Throughout the years, Melissa Haupt has made a point of permanently displaying her students’ artwork on the walls of Riley Avenue Elementary School.
Upon entering the Calverton building, guests are greeted by mosaics depicting the four seasons and, in a nod to the Riverhead School District’s mascot, blue waves. A tree made from tiles that each child helped create adorns a space in the library, while large butterflies appear to fly up the walls near the courtyard.
That’s not all: Ms. Haupt created a yearbook cover design contest and frequently teams with East Hampton artist and author Joyce Raimondo to bring art programs and learning opportunities to students.
But she doesn’t just spearhead art-related activities. Ms. Haupt also founded Riley Avenue’s student council, runs food drives, hosts fundraisers and coaches a Police Athletic League cheerleading team.
“She goes above and beyond the call of duty by not only teaching art, but teaching the value of good character through art,” Ms. Raimondo said. “I don’t even know how she does it all. And she always does it with a smile on her face.”
For her dedication to her students and her community outreach efforts, Ms. Haupt is the Riverhead News-Review’s 2016 Educator of the Year.
Each year, Ms. Haupt tries to plan one large, collaborative project for students to work on. Most recently, she completed an anti-bullying mural in the school’s new cafeteria. As third-graders, students drew pictures depicting what respect meant to them. Ms. Raimondo used those ideas to create a sketch for the mural, which the children painted as fourth-graders.
“[Ms. Haupt] spearheaded the anti-bullying effort in the building,” Riley Avenue principal David Enos said. “She’s set such a positive tone. What she does is she’s positive, positive, positive each and every year and she brings us programs that are truly meaningful.”
Ms. Haupt also works with Ms. Raimondo on an annual Pollack Drip Painting project and recycle for art programs initiative. This year, the two hope to collaborate on another large-scale art project.
In order to offer these artist-in-residency programs to students, Ms. Haupt coordinates with the Parents Association of Riley Avenue and hosts fundraisers throughout the year. These include selling smencils, or scented pencils, and Square 1 Art — items such as ornaments, mugs and cards emblazoned with students’ artwork — and hosting gallery nights where children’s artwork is framed and available for purchase.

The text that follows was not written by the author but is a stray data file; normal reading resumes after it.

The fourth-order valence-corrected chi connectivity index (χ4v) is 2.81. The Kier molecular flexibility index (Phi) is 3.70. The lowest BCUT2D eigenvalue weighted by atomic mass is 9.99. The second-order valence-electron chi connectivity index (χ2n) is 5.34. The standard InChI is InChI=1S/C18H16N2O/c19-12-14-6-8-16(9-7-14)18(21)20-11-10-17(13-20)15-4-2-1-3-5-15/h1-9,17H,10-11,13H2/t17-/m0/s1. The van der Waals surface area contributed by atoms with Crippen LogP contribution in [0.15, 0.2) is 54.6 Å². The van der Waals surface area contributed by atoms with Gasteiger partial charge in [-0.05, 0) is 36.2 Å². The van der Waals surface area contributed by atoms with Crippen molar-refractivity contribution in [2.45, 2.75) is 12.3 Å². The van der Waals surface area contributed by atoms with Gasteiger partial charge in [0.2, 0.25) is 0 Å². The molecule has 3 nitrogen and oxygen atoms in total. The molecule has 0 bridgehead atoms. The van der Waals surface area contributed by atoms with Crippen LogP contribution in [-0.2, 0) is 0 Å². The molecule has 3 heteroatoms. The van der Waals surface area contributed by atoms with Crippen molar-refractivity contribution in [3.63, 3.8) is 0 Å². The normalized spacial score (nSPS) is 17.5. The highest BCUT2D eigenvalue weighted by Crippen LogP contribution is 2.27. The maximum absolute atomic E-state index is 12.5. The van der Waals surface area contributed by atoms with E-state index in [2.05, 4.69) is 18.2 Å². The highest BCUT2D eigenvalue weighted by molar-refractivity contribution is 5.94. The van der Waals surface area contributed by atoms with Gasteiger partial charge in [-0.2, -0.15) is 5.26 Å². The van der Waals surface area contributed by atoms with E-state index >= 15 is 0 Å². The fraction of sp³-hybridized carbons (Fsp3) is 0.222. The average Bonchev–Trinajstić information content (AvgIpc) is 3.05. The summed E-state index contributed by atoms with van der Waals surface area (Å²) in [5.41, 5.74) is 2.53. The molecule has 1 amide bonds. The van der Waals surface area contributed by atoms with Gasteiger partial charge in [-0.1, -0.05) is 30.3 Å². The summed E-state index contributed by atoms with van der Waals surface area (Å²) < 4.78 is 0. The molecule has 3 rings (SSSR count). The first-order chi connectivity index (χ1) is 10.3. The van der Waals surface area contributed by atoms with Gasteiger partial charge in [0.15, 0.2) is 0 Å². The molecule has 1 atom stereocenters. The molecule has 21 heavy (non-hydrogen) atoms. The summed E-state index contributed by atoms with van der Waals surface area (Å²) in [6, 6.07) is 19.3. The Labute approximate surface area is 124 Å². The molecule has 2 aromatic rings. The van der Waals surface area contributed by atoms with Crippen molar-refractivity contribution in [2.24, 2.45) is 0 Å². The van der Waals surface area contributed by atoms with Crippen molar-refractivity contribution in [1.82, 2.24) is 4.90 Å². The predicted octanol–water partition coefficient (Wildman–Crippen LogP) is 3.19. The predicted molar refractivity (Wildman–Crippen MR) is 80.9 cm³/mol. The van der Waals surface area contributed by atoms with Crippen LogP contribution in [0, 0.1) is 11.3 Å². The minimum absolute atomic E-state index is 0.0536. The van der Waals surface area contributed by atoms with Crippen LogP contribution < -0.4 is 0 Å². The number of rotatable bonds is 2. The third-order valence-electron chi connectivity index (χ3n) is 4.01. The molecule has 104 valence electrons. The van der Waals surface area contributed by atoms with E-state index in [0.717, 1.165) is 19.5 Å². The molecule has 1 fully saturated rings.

“Melissa is always really going out of her way and taking that extra step to arrange these programs for the benefit of the children and to enhance an already amazing art program,” Ms. Raimondo said.
Now in her ninth year at Riley Avenue, and her 19th in the district, the K-4 teacher also works with teachers in each grade to help integrate their curriculum into art projects.
For example, fourth-graders recently learned about Native Americans, so Ms. Haupt helped them make Iroquois masks. And first-graders often have lessons on astronomy and the environment, so artwork reflecting those subjects is also created.
“She’s an art teacher who goes way beyond the teaching of art,” Mr. Enos said. “She integrates the curriculum into art in a big way. And she goes above and beyond with regards to student council, which she established here.”
Three years ago, feeling that the school needed an increased “sense of community,” Ms. Haupt started the fourth-grade student council. Members participate in numerous community events, including a candy buyback event, anti-bullying day and Christmas tree lighting. They also donate to local food pantries, read announcements and stories to kindergartners and perform songs for all students during lunch. This year, they introduced Spirit Week, encouraging students and staff to dress in themed outfits every day of the week before the holiday break. And this month, they’ll launch Kindness Week and mail their first newsletter to parents.
“I feel like they’re learning a lot,” Ms. Haupt said. “Learning how to be responsible, learning how to speak in front of others and doing things they normally wouldn’t get to do.”
Ms. Haupt said the children’s excitement and growth has encouraged her to remain so involved in her classroom and with the school at large.
“I thrive and keep doing what I do because of what it means to them and what they get out of it,” she said. “As far as student council, last year I gave them a questionnaire so I could improve and one kid wrote, ‘I’ve never been able to speak in front of anybody. Now, I’m not scared to speak in front of anybody.’ So it’s their successes that help me continue to keep my hand in all these different areas.”
Top file photo: Riley Avenue Elementary School art teacher Melissa Haupt gives kindergartners instructions for a holiday project. (Credit: Krysten Massa)
2015: Robert Shilling
2014: Greg Wallace
2013: Keri Stromski
2012: Jeff Doroski
2011: Jim Schaefer
2010: Stacy Tuohy
2009: Laura Grable
2008: Vincent Nasta
2007: Marion Dorman
2006: Theresa Drozd
2005: Frank Rotenberg
2004: Kevin McAllister
2003: Leif Shay
2002: Bob Jester
2001: Jean Lapinski
2000: Pat Rose
1999: Pat Snyder
1998: Carol Masin
1997: L. Custer, J. Greenberger
1996: Terri Peters
1995: Jim Roth
1994: Tim Hubbard
1993: Dot Moran
1992: Dorothy Lipsky
1991: Willie Patterson
1990: Audrey Stupke
1989: Ray McKieghan
1988: Stanley Krouse